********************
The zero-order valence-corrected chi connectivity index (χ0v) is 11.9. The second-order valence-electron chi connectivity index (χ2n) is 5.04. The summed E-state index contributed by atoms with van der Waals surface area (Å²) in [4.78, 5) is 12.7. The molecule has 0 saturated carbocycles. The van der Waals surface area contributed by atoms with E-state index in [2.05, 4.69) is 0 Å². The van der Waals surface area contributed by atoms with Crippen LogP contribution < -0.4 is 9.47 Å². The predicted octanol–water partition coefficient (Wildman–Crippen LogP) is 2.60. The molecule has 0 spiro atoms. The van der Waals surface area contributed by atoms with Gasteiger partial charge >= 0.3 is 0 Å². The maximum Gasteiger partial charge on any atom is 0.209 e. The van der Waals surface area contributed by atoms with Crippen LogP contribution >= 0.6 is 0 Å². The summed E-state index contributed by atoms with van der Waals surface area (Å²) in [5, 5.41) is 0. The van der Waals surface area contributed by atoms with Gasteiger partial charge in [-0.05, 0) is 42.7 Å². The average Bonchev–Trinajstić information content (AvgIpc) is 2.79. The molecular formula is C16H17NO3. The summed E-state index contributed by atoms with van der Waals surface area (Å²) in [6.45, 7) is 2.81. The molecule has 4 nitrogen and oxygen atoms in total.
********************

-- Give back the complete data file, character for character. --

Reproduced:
The zero-order valence-corrected chi connectivity index (χ0v) is 11.9. The second-order valence-electron chi connectivity index (χ2n) is 5.04. The summed E-state index contributed by atoms with van der Waals surface area (Å²) in [4.78, 5) is 12.7. The molecule has 0 saturated carbocycles. The van der Waals surface area contributed by atoms with E-state index in [2.05, 4.69) is 0 Å². The van der Waals surface area contributed by atoms with Crippen LogP contribution < -0.4 is 9.47 Å². The predicted octanol–water partition coefficient (Wildman–Crippen LogP) is 2.60. The molecule has 0 spiro atoms. The van der Waals surface area contributed by atoms with Gasteiger partial charge >= 0.3 is 0 Å². The maximum Gasteiger partial charge on any atom is 0.209 e. The van der Waals surface area contributed by atoms with Crippen LogP contribution >= 0.6 is 0 Å². The summed E-state index contributed by atoms with van der Waals surface area (Å²) in [5, 5.41) is 0. The van der Waals surface area contributed by atoms with Gasteiger partial charge in [-0.05, 0) is 42.7 Å². The average Bonchev–Trinajstić information content (AvgIpc) is 2.79. The molecular formula is C16H17NO3. The summed E-state index contributed by atoms with van der Waals surface area (Å²) in [6.45, 7) is 2.81. The molecule has 4 nitrogen and oxygen atoms in total.